Margaret Mitchell is a computer scientist who works on algorithmic bias and fairness in machine learning. She is most well known for her work on automatically removing undesired biases concerning demographic groups from machine learning models, as well as more transparent reporting of their intended use.


Zach Lipton - Chief Technology Officer / Chief Science Officer - Abridge

Zachary Lipton is an Assistant Professor of Machine Learning at Carnegie Mellon University and the Chief Scientific Officer of Abridge. He directs the Approximately Correct Machine Intelligence (ACMI) lab, whose research focuses include the theoretical and engineering foundations of robust and adaptive machine learning algorithms, applications to both prediction and decision-making problems in clinical medicine, natural language processing, and the impact of machine learning systems on society. 


Katherine Lee - Senior Research Scientist - Google DeepMind 

Katherine is currently a senior research scientist at Google DeepMind and runs the GenLaw Center. She studies security and privacy in generative AI models and the legal implications those have. Specifically, Katherine evaluates data extraction (memorization) in generative AI models and attacks (mis-aligning) for generative AI models.


Ece Kamar - Managing Director of AI Frontiers - Microsoft 

Ece Kamar is the Managing Director of AI Frontiers, leading research and development towards pushing the frontiers of AI capabilities. AI Frontiers is a non-geographical, mission-focused lab inside Microsoft Research that explores innovations in foundation models and platform capabilities to push the frontier of AI capabilities, efficiency and control.

Lama Ahmad

Lama Ahmad - Technical Program Manager, Policy Research - OpenAI

As a part of the Policy Research team at OpenAI, Lama works on the safe development and deployment of AI models. Lama leads the Researcher Access Program to enable the study of key areas related to the responsible deployment of AI and mitigating risks associated with such systems.

Katherine-Marie Robinson

Katie Robinson - Associate Design Researcher - Software Engineering Institute

Katherine-Marie Robinson is an assistant design researcher in the SEI’s AI Division. Since joining the SEI in September 2022, Robinson has worked on a wide variety of projects where she aims to bring a responsible AI (RAI) lens to the work at hand including researching and developing tools, curriculums, and frameworks. 


Daphne Ippolito - Assistant Professor, School of Computer Science - Carnegie Mellon University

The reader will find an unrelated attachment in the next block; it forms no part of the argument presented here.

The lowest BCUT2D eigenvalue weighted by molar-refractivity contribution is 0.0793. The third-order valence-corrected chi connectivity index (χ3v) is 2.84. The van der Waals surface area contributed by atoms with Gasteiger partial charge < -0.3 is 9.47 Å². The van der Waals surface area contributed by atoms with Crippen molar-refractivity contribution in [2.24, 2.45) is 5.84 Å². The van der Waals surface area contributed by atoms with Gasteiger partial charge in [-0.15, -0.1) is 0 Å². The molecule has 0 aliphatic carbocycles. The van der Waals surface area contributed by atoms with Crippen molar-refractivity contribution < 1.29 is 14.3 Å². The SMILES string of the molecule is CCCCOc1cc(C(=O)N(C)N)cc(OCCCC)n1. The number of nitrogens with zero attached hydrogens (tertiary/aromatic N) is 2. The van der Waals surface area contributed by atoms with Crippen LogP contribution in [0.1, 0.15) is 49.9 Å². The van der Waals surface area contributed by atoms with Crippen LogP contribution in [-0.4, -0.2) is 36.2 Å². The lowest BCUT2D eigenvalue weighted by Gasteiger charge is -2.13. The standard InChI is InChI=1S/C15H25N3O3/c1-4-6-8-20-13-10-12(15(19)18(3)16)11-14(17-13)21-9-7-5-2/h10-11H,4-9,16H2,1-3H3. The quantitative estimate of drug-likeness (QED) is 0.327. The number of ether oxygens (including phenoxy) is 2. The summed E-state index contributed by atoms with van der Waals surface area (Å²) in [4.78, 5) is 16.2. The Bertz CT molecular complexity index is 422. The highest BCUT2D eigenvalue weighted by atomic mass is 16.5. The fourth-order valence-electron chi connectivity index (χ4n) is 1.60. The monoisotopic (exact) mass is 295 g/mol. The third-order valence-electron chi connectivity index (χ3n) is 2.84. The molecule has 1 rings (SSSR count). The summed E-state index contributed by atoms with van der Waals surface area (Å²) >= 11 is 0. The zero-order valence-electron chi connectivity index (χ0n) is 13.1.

Daphne is an assistant professor in the Language Technologies Institute at Carnegie Mellon University. She studies the tradeoffs and limitations of generating text with neural language models, as well as strategies for evaluating natural language generation systems. She also researches how to incorporate AI-in-the-loop language generation into assistive tools for writers.
Param Singh

Param Singh -Carnegie Bosch Professor of Business Technologies, Tepper School of Business - Carnegie Mellon University

Param's  ongoing research attempts to bring insights from economics and machine learning to bear on topics in artificial intelligence and its implications to businesses and society. He studies algorithmic bias, transparency and interpretability from an economic perspective and investigate the impact of artificial intelligence based solutions in mitigating social inequality.

Aaditya Ramdas - Assistant Professor, Dietrich College / School of Computer Science - Carnegie Mellon University

Aaditya's research is in mathematical statistics and learning, with an eye towards designing algorithms that both have strong theoretical guarantees and also work well in practice. His main research interests include selective and simultaneous inference (interactive, structured, online, post-hoc control of false decision rates, etc), game-theoretic statistics (sequential uncertainty quantification, confidence sequences, always-valid p-values, safe anytime-valid inference, e-processes, supermartingales, etc), and distribution-free black-box predictive inference (conformal prediction, post-hoc calibration, etc). His areas of applied interest include privacy, neuroscience, genetics and auditing (elections, real-estate, financial, fairness), and his group's work has received multiple best paper awards.


Jason Hong - Professor, Human-Computer Interaction Institute - Carnegie Mellon University

Jason Hong is a professor in the Human Computer Interaction Institute, part of the School of Computer Science at Carnegie Mellon University. He works in the areas of usability, mobility, privacy, and security, and his research has been featured in the New York Times, MIT Tech Review, CBS, CNN, Slate, the World Economic Forum, and more. Jason is currently on the editorial board for Communications of the ACM, and previously for ACM Transactions on Human Computer Interaction, IEEE Pervasive Computing, and Foundations and Trends. He is an author of the book The Design of Sites, a popular book on web design using web design patterns. Jason is also a co-founder of Wombat Security Technologies, which was acquired by Proofpoint in March 2018. 

Peter Zhang

Peter Zhang -Assistant Professor, Heinz College - Carnegie Mellon University

Peter received his Bachelor of Applied Science in Engineering Science and Master of Applied Science from the University of Toronto, and Ph.D. in Engineering Systems from Massachusetts Institute of Technology. His research interests are in optimization theory, with applications in supply chain, transportation, health, and other socio-technical systems.


Yonatan Bisk - Assistant Professor, School of Computer Science - Carnegie Mellon University

Yonatan Bisk is an assistant professor of computer science in Carnegie Mellon's Language Technologies Institute. His group works on grounded and embodied natural language processing, placing perception and interaction as central to how language is learned and understood. Previously, he received his PhD from the University of Illinois at Urbana-Champaign working on unsupervised Bayesian models of syntax, before spending time at USC's ISI (working on grounding), the University of Washington (for commonsense research), and Microsoft Research (for vision+language).